By Jon Fisher, The Nature Conservancy
We all want to decrease our energy use, both for the sake of our wallets and the benefit of the planet. But is putting solar panels on our home rooftops the best way to do that?
Residential solar systems (especially photovoltaic or “PV” systems) are substantially less efficient than their commercial counterparts. One estimate (admittedly controversial) from UC Berkeley professor Severin Borenstein says that residential PV systems cost roughly twice as much as their commercial counterparts (40 cents/kWh vs 20 cents/kWh)1.
Commercial systems have many advantages over residential: they are typically developed in locations with lots of sun, they can take advantage of innovative technologies that don’t work at small scales, they can utilize larger storage cells, and many other reasons.
Which brings us back to the question of why so many people love the idea of putting solar panels on their roofs. In talking to friends and co-workers who have solar panels, there seem to be two common reasons: the appeal of being energy independent and an “every little bit counts” desire to do their part to help. Installing solar panels on your own home is a more readily achievable goal than successfully lobbying to change the way we subsidize different kinds of power plants.
The good news is that there’s an often overlooked form of residential solar power that is almost always far more efficient than photovoltaics. Solar Water Heating Systems (SWHS) are typically much cheaper than PV systems, and focus on using heat from the sun to produce hot water (which is much simpler than converting sunlight to electricity).
While PV systems may take decades to pay for themselves (although this varies considerably state by state due to considerable variation in both subsidies and how much sun is available), solar water heaters can pay for themselves much more quickly. There is an excellent article on payback times in Home Power magazine (note that it doesn’t include subsidies, which vary substantially by state and city).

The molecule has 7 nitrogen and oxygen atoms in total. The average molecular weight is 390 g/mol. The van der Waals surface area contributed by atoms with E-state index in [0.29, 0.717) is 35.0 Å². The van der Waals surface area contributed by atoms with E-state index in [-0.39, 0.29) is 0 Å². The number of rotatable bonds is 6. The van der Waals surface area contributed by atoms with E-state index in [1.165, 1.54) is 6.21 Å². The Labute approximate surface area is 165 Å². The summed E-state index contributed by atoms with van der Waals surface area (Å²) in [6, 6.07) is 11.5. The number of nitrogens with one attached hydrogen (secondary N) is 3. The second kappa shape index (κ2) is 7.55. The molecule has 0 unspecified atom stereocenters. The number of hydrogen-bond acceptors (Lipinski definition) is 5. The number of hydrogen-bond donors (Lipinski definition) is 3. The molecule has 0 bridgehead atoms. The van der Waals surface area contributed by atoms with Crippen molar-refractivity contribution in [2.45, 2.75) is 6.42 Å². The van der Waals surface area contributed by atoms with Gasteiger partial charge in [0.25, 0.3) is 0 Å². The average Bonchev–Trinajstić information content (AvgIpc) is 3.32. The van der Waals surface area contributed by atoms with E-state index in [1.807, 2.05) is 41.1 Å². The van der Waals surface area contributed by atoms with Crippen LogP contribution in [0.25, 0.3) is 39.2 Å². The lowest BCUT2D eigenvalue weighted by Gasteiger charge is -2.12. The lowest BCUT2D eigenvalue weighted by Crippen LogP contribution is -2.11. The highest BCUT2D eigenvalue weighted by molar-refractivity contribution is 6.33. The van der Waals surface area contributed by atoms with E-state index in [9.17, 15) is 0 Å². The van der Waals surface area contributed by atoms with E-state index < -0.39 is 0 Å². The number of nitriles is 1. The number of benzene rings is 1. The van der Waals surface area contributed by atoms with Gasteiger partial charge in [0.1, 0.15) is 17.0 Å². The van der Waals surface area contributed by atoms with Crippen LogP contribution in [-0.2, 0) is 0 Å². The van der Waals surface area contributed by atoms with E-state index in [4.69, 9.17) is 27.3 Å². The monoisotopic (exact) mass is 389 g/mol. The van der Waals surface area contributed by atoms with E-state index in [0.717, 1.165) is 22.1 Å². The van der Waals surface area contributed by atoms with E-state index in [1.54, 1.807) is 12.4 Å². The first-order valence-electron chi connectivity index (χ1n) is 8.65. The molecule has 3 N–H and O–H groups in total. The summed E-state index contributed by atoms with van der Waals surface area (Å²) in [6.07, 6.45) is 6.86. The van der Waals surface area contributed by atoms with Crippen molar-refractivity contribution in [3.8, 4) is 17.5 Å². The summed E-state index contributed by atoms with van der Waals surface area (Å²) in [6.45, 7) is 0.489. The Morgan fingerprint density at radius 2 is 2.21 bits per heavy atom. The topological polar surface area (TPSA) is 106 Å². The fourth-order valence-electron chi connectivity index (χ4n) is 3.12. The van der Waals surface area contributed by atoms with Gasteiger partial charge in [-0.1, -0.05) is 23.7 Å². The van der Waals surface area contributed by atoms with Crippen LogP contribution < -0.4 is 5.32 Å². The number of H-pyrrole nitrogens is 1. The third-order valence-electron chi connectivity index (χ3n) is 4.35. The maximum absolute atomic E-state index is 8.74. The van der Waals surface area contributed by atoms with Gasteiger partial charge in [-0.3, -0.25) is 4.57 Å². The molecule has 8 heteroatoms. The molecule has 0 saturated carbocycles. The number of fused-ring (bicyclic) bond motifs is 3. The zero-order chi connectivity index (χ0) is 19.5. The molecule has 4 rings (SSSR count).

When subsidies are included, I found out that for my condo in Arlington, VA, a SWHS would pay for itself in 2-4 years as opposed to about 30 years for a PV system. Since SWHS are much more efficient than PV systems (in electrical energy equivalent per area), you could even install a solar water heater and still have room for some PV panels if you wanted them and the local conditions are favorable.
While I am excited about the evolving technology behind commercial solar power plants, using the sun to heat water in your home is a no-brainer if you can afford to pay for the initial cost while gas savings pay you back. As the cost of natural gas rises (and drilling puts more pressure on natural areas) this will likely become even more appealing.
Those still interested in residential PV systems may be interested in a cost calculator, and if you really want to understand the technology the Department of Energy has a very detailed handbook available which covers both PV and SWHS. Installing a PV system in your home is still a great idea if you’ve already taken care of easier green improvements (including a SWHS) and still want to do more, especially in states with lots of sun and good subsidies.
If you’re on the fence, an energy audit is an excellent way to find out what the easiest and most effective changes you can make around your home to ensure that you can put your conservation dollars to the most good.
1. Note that Dr. Borensteinís estimates are controversial; read one of his major analyses of solar’s costs and benefits, two critiques of his work (by Bill Powers and Tom Beach/Patrick McGuire), and his response to those critiques.
Jon Fisher is a data management specialist for The Nature Conservancy, the world’s leading conservation organization. He has studied forestry, environmental biology, stream ecology, environmental engineering and how technology and spatial analysis can improve wildlife management at airports. He also loves to cook delicious vegan food. Opinions expressed here are the personal opinions of the author and do not necessarily reflect the views of The Nature Conservancy.
(Image: President Nasheed of the Maldives installs solar panels on his home in Male, Maldives. Source: 350.org via a Creative Commons license.)